Luke Armstrong | Aug 28, 2018
Life moves pretty fast. If you don’t stop and look around once in awhile, you could miss it,” said Ferris Bueller in his iconic speech.
From the moment I first heard this quote in high school, the truth of it reverberated deep in my being. I’ve lived my life accordingly and it’s led me to lead a life more enriching than I imagined was possible—a life where the hard-laboring “real world,” high school teachers warn about turned out to be the “surreal world,” a magical place where all your dreams come true!
All our lives, we seem to be preparing for what comes next. We go to grade school so that we can go to high school. We go to high school to get to college. We go to college to get a job. We get a job to pay off the debt we incurred going to college. We, to quote Cat Stevens, “Find a girl, settle down,” and then make human beings of our own who repeat this cycle.
In all this rush to prepare for the next thing, when do we get to do what we really want to do? When do we ever have time to sit down and figure out what exactly it is that we really want to do?
The reality is, life does move pretty fast. There are so many pressures to accomplish a much. But it doesn’t matter what you accomplish if you aren’t connected with a clear vision of why you do what you do. A gap year provides a space for a newly minted adult to figure out who they are.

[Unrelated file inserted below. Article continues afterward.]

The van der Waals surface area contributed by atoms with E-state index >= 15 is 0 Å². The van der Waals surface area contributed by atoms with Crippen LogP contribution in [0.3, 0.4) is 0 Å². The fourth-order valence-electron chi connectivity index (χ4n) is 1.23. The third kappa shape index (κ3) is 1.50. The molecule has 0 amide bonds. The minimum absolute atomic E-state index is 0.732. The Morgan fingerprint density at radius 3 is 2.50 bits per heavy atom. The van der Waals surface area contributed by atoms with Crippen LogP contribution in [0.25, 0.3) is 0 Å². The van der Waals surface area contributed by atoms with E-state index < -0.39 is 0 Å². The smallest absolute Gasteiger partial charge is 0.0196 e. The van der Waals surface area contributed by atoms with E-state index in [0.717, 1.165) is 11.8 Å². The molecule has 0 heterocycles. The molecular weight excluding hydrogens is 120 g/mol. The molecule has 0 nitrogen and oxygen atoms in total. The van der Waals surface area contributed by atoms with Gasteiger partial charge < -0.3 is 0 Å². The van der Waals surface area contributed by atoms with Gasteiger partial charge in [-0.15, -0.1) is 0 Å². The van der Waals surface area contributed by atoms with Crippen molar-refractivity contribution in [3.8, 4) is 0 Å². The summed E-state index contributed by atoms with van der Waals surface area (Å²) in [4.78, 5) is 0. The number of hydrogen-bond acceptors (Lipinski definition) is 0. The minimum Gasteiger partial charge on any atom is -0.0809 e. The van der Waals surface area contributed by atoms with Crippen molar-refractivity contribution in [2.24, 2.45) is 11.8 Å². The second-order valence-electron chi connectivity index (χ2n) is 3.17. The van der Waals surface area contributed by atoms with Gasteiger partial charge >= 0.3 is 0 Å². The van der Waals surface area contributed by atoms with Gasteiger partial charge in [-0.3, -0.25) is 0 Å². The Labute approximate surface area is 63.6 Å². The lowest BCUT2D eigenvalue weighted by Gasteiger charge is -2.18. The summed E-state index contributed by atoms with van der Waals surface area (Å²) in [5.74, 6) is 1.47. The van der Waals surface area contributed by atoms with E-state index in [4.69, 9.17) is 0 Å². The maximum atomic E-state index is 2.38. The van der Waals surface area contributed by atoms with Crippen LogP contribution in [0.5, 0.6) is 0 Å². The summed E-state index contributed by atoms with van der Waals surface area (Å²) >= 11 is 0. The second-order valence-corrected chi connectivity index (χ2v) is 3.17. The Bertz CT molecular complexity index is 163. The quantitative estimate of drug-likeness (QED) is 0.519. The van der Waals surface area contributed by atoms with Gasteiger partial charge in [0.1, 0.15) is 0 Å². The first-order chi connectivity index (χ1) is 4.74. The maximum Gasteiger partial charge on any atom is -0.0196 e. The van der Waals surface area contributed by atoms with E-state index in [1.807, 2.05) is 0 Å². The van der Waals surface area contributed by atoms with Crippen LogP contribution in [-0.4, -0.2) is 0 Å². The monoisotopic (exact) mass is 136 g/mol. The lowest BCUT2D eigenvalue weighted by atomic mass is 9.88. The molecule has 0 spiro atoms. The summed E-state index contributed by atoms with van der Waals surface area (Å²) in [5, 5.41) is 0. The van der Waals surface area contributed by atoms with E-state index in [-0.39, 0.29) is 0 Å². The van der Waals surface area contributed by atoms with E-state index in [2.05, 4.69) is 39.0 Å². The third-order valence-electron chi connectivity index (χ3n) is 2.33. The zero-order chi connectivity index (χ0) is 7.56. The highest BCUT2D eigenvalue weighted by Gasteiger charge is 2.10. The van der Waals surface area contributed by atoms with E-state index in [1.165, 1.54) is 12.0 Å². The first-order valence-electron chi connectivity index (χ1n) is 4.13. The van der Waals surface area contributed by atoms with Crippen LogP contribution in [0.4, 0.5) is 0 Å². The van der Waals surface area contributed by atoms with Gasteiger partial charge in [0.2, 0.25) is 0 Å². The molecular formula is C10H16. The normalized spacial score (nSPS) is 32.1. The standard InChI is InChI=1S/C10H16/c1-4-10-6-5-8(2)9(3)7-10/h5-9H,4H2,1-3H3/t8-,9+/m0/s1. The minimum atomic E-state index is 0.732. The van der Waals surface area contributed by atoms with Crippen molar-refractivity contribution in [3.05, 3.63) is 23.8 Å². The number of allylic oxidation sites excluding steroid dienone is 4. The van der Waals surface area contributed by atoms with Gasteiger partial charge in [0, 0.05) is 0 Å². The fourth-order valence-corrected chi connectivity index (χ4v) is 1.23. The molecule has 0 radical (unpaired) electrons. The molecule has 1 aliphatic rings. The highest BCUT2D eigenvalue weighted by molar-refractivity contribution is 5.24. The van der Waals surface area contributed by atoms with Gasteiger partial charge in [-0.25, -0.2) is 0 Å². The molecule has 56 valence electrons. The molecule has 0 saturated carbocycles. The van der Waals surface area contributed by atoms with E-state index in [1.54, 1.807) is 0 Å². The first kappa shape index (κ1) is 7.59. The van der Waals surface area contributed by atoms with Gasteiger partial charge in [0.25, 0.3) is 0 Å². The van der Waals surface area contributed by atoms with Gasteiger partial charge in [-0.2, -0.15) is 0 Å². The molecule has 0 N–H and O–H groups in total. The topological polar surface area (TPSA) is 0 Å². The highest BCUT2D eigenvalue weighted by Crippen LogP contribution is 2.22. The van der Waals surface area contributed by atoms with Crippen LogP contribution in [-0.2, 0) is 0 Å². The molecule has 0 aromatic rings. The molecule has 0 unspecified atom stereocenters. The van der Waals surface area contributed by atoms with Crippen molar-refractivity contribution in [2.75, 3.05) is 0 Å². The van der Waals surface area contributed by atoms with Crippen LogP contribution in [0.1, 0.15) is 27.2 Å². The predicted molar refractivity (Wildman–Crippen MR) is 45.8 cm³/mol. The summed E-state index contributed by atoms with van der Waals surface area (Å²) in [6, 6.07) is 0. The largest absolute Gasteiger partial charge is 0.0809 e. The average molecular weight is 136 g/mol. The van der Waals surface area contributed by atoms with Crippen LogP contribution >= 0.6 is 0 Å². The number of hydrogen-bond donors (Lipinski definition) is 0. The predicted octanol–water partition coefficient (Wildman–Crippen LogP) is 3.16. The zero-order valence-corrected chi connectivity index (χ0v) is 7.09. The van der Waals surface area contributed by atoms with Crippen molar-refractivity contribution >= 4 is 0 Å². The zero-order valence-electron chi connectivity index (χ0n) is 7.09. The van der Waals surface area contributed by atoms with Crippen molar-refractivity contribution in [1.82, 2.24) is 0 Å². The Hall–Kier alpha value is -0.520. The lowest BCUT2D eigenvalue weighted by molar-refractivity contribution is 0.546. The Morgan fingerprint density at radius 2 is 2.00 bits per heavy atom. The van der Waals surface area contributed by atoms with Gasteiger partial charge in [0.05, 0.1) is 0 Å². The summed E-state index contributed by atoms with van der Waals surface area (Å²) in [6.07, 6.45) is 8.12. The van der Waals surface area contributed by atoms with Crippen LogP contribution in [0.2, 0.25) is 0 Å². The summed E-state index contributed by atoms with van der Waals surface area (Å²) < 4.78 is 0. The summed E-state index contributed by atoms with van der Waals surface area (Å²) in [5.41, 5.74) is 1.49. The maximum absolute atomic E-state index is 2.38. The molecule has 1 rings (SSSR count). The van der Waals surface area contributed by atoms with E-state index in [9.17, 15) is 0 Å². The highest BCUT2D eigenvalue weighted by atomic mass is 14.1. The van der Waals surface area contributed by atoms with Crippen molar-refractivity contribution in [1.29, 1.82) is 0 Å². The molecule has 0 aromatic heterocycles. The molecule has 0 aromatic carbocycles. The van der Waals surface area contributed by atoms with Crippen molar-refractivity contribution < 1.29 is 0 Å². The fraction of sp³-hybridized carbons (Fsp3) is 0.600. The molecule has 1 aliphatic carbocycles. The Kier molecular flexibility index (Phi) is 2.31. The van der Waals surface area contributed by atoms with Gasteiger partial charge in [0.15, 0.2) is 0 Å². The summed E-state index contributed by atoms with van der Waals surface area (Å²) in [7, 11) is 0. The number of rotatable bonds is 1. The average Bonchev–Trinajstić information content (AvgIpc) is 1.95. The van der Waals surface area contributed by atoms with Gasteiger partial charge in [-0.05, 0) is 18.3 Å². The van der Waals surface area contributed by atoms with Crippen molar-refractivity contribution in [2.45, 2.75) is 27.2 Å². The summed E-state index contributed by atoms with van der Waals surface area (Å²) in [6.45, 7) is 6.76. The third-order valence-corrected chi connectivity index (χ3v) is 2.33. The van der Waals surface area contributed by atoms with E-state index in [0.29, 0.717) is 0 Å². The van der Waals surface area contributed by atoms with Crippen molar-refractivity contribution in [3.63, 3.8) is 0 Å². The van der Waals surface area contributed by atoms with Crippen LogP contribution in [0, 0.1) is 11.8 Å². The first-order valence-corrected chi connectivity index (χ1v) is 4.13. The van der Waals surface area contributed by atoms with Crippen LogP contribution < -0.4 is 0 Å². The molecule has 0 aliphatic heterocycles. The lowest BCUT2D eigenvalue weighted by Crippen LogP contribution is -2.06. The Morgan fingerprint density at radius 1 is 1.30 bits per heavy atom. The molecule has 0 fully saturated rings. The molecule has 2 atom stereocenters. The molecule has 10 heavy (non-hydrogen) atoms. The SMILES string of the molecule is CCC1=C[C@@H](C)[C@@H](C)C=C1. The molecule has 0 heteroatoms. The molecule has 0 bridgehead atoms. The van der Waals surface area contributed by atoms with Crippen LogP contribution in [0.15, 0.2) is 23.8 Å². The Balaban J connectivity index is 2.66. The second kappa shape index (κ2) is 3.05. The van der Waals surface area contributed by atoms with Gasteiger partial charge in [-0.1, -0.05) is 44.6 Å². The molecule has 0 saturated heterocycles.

It seems obvious—answering the question, “Who am I?” should come before the question, “What should I do?” A gap year is a rigorous effort at fully meeting that person you greet every morning in the mirror. And even though you aren’t in a learning institution, odds are you’ll still qualify for international student medical insurance.
A gap year refers to year break between high school and college/university. This year is aimed at growth and experience which will benefit higher education. The benefits though are well beyond academic.
I came from a culture that pushed me to success and rewarded ambition. This has served me well in my life. But there has also been times when it has taken over. There have been times when I have lost perspective as to what was really important and the hustle to get somewhere.
Henry David Thoreau is credited with having said, “Most men lead lives of quiet desperation and go to the grave with the song still in them.”
Meaning—many people go to their graves with hopes they’ve never played out. Some go through life with dreams they will never bring into reality.